The Companies (Second Amendment) Act, 2002, which were not brought into force, introduced certain important changes to Part VII of the old Act. The provision for winding up under the supervision of the court in s. 425 was deleted and “the Court” was replaced with the “National Company Law Tribunal” constituted under this amendment, to which the jurisdiction for winding up companies was transferred. Accordingly, Chapter IV of Part VII of the old Act, comprising ss. 522 to 527, was also deleted under the Companies (Second Amendment) Act, 2002.
Chapter XX of the Companies Act, 2013 (the new Act) follows the structure and processes for winding up as adopted in Part VII of the erstwhile Companies Act, 1956 (the old Act). Chapter XX came into force only recently. Most of the provisions under this Chapter were notified on 15 December, 2016. Chapter XX of the new Act contains the provisions for winding up of companies registered under the Act and under previous companies’ laws. Section 270 of the 2013 Act is the introductory section to Chapter XX and sets out two modes of winding up vis-à-vis winding up by the Tribunal and voluntary winding up.
Winding up under the supervision of the court and the creditors voluntary winding up, provided for under the old Act, is not incorporated in the new Act. Part I of Chapter XX governs the process of winding up by the Tribunal while Part II governs the processes for voluntary winding up and Part III contains provisions applicable to every other mode of winding up. Section 271 corresponds with sections 433 and 434 of the Companies Act, 1956. The section seeks to provide the circumstances under which a company may be wound up by the Tribunal. The clause further seeks to define the circumstances when a company is deemed to be unable to pay its debts.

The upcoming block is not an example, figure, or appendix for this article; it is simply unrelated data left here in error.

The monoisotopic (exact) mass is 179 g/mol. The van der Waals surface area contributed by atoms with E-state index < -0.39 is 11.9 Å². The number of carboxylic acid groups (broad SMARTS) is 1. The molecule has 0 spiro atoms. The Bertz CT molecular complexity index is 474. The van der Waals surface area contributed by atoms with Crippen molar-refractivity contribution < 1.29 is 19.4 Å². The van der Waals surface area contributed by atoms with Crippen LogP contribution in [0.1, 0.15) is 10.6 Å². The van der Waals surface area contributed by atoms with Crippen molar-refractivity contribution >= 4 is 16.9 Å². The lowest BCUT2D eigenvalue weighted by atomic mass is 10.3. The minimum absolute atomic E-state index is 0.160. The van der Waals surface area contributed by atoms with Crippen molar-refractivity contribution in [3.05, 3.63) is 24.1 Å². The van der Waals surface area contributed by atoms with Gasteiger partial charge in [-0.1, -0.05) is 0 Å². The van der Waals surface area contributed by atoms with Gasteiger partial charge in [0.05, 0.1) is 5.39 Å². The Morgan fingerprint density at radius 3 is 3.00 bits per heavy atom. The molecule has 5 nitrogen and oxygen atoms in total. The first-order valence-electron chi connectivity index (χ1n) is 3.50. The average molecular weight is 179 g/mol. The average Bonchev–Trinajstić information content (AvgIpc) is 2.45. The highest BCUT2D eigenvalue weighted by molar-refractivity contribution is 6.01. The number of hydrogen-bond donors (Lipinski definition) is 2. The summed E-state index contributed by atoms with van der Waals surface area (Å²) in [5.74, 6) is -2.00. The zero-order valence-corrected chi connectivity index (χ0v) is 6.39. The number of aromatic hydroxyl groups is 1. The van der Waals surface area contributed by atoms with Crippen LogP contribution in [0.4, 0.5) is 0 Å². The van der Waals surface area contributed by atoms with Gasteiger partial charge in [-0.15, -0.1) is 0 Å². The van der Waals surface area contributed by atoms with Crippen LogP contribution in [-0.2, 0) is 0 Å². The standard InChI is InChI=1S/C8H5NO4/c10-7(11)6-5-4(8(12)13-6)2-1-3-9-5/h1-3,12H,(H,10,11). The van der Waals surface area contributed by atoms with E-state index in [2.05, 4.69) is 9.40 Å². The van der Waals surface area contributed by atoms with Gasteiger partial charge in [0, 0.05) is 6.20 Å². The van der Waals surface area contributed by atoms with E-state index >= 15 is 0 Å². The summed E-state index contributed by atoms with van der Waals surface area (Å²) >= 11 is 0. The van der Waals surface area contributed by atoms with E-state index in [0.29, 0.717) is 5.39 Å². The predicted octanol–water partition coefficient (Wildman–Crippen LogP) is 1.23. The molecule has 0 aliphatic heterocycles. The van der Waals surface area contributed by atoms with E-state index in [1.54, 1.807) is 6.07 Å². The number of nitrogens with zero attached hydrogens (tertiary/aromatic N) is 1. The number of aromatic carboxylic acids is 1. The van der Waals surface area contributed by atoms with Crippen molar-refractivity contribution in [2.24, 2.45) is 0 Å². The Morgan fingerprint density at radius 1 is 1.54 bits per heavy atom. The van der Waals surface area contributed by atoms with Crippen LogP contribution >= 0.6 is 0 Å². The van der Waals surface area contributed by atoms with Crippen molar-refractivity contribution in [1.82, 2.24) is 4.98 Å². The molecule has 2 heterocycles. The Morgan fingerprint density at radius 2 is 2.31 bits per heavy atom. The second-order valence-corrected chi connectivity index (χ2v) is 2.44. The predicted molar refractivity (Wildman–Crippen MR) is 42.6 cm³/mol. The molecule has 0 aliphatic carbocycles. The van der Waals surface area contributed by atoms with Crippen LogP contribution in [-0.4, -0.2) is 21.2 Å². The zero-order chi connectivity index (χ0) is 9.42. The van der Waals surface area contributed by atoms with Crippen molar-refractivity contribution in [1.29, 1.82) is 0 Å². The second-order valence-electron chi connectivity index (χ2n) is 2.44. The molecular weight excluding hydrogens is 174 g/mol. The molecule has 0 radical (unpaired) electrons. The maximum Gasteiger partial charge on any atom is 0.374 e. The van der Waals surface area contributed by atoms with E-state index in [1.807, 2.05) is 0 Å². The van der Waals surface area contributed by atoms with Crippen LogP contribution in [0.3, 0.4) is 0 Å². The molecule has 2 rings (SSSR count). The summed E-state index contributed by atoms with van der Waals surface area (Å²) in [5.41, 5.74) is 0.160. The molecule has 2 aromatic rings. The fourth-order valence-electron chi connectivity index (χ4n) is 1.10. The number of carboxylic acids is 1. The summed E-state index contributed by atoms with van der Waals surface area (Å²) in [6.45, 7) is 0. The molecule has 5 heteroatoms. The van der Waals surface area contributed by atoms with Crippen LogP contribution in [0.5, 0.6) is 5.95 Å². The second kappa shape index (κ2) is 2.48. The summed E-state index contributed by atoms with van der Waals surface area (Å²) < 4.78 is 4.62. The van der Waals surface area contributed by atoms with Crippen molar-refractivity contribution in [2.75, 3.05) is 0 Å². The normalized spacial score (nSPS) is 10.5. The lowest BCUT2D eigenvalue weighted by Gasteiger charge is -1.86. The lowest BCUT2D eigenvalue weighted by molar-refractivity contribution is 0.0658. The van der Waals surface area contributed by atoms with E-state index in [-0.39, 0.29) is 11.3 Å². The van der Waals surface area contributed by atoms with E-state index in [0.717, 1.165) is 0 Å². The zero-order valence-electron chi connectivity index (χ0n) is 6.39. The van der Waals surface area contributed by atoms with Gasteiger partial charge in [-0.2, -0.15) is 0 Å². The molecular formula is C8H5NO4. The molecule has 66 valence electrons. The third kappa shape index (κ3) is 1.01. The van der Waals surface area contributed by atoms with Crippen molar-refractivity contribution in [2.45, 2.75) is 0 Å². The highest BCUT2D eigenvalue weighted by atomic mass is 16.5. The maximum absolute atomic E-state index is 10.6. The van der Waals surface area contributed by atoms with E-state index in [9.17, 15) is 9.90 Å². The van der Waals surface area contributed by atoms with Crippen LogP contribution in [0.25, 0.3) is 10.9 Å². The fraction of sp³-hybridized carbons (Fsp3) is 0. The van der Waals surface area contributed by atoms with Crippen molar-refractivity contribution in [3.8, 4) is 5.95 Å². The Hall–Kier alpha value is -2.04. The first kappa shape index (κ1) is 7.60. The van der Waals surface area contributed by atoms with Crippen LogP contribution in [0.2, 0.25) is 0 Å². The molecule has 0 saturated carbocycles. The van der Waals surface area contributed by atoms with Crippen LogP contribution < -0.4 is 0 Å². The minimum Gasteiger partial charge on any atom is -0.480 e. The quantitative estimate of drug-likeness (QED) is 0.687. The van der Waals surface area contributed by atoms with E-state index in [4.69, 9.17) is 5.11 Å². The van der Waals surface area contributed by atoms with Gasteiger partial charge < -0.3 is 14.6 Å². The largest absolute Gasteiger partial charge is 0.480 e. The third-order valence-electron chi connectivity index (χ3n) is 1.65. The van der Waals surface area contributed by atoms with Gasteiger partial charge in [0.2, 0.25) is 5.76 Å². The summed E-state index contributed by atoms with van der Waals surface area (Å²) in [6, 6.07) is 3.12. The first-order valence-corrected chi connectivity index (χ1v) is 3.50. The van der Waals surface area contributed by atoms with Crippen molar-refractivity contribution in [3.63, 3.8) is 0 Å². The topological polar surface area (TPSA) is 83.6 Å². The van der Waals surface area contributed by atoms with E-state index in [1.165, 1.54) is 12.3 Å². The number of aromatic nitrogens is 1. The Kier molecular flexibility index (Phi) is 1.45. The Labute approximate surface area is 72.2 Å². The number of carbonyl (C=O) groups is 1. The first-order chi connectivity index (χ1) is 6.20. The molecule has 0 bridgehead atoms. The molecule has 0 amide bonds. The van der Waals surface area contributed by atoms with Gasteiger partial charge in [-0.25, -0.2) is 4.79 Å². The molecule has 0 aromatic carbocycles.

Significantly for Mallya, the Insolvency and Bankruptcy Code of 2016 was partially notified last year. The much awaited Code provides a consolidated platform for insolvency resolution, liquidation and bankruptcy of corporate persons, partnership firms and individuals in a timely and effective manner. The code comprises 255 sections, divided into five parts, out of which about 100 provisions have been notified to date. It is commendable that the board, after its constitution under chair MS Sahoo in October 2016, has within only two months.
One of the fundamental features of the Code is that it allows creditors to assess the viability of a debtor as a business decision, and agree upon a plan for its revival or a speedy liquidation. The Code creates a new institutional framework, consisting of a regulator, insolvency professionals, information utilities and adjudicatory mechanisms, that will facilitate a formal and time bound insolvency resolution process and liquidation. In the coming days it will be interesting to see how the judiciary balances the considerations of these new provisions. This case will also be a test for efficacy of the new provisions in facilitating a more streamlined winding up process.
(Dr.Kumar is the founder of Hammurabi & Solomon and a visiting fellow with the Observer Research Foundation)
Published Date: Feb 09, 2017 01:34 pm | Updated Date: Feb 09, 2017 01:35 pm